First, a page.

I managed to get down as a day visitor to Brighton for the final newfrontiers Together on a Mission conference on Wednesday. Though I never get to go for the whole week, attending the conference is always one of the highlights of the year for me. I have to commend newfrontiers for making the talks available for free allowing everyone to benefit from the teaching.
Session 1 – Matt Hatch – A Culture of Discipleship in the Local Church
I have always found Matt Hatch very helpful and provocative on the subject of accountability and developing a culture of discipleship within the church since I first heard him at TOAM a few years ago. This time he took us through John 4, highlighting the importance of communicating the acceptance of Jesus and moving people to a place of delighting in Jesus. Some of his church resources on accountability are available here, and his seminar certainly provoked some thought about being more proactive in seeking to disciple the men in my cell group.
Session 2 – Dave Stroud
Then came Dave Stroud with a main session in which he outlined some of the future plans for newfrontiers in the UK, which it seems will consist of several distinct “apostolic spheres” working together under his guidance. He picked out five challenges for courageous leadership. First was, everything leadership, which essentially is a call for the church to broaden her horizons and have a more holistic vision of the mission of God. Second, missional leadership, by which he means churches that are deliberately engaged with the communities they are located in. Third, affirming leadership, in which he reminded us that, though newfrontiers remains theologically complementarian, there needs to be a firm commitment to creating environments that are equally liberating for both women and men. Fourth, embracing leadership, in which he expressed the desire for newfrontiers to take up a more central role within evangelicalism, rather than watching from the sidelines. I found this very interesting, and perhaps more controversial than his third point in some ways. It will be interesting to see what comes of this. Finally, he called for naturally supernatural leadership, which seemed to be a gentle rebuke aimed in the direction of those who seem to assume that the mark of spirituality is strange behaviour.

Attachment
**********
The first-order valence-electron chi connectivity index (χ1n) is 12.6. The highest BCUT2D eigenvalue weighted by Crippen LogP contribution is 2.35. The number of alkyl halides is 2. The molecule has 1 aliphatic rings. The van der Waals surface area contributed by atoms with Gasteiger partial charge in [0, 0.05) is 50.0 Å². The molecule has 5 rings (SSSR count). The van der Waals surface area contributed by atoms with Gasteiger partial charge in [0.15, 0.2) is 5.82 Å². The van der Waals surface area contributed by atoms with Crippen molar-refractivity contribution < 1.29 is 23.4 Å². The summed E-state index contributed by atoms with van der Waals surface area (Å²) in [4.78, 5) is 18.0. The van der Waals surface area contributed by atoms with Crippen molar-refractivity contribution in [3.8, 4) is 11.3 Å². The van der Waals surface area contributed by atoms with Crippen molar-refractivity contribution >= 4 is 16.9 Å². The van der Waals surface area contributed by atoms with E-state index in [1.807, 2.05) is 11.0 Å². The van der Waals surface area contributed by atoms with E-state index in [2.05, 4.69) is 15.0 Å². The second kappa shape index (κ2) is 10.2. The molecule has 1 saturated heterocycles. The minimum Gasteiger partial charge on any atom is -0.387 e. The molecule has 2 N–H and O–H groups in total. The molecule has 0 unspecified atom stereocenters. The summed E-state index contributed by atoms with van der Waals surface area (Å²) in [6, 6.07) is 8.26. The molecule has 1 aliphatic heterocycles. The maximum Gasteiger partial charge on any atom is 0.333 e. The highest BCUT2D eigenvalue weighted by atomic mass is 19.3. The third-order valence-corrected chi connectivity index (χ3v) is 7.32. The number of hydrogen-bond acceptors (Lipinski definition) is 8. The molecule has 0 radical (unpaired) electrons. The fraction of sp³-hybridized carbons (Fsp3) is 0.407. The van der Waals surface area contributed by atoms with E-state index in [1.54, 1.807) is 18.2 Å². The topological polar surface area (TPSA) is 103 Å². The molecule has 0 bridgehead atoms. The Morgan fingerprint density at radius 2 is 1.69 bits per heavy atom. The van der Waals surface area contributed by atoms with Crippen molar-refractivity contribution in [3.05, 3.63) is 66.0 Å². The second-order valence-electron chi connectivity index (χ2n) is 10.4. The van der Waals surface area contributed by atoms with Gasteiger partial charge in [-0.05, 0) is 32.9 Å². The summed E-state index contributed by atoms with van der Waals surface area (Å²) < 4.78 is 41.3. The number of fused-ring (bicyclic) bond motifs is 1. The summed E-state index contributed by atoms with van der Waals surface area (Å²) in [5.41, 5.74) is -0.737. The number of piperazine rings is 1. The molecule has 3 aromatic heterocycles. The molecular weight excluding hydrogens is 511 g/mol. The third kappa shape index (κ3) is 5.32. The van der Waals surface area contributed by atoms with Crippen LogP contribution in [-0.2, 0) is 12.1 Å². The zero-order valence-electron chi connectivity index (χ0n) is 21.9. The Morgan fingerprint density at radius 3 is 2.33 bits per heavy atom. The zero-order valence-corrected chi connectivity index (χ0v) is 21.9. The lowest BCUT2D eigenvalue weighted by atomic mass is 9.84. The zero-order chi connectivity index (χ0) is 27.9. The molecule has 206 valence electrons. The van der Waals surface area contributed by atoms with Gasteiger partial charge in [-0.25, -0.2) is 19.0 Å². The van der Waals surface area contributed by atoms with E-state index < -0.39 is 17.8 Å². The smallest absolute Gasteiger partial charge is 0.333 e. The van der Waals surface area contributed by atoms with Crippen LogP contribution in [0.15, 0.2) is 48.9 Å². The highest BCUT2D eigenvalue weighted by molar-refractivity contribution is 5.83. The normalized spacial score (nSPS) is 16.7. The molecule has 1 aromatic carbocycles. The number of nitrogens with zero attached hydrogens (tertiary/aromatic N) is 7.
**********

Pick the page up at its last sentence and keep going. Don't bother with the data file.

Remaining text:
Session 3 – Terry Virgo
In the afternoon, Terry Virgo spoke on Heb 12. As always, his amazing gift for teaching was a joy to receive. He spoke on the Lord’s discipline, and particularly applied his message to people struggling with bitterness. Adrian Warnock notes are here.
Worship was led by Kate Simmonds and Simon Brading. There was the usual mix of new songs along with well-loved classics. I love the atmosphere at TOAM – thousands of people, passionate about God and hungry to meet with him. It draws you in, even if you are feeling tired (which I was).
Session 4 – PJ Smyth on Sickness, Suffering and Healing
Finally, in the evening it was PJ Smyth. I must confess I wasn’t impressed at all with PJ Smyth when I first heard him at TOAM 2006, which with hindsight I realise was more a reflection of my own arrogance than any faults with PJ. In any case I have warmed to him over the years, and the message he brought was one of the most outstanding I have heard on the the subject of suffering, bringing a faith-filled, thoroughly biblical perspective to bear on the trial he has gone through in the last year as he has battled cancer.
I won’t attempt to outline his talk, because Adrian Warnock has already blogged a detailed outline, and you can download notes and listen to it online. But suffice to say, this is one well worth your time. It is the best treatment of the subject I have come across since I read Mark Stibbe’s Fire and Blood.
Another very powerful moment that evening was when John Groves got up to lead us in a kind of corporate promise-making ceremony (the day after I blogged about how little we emphasise promises in our movement). We rededicated ourselves as a movement to fulfilling the key prophetic exhortations that have shaped newfrontiers over the years. It was a holy moment as we answered “we will” to the various charges to remember. I would love to hear that cry of “we will” resound throughout all the individual churches too – it is not just the leaders, but every member who must play a part in seeing these promises come to fulfilment.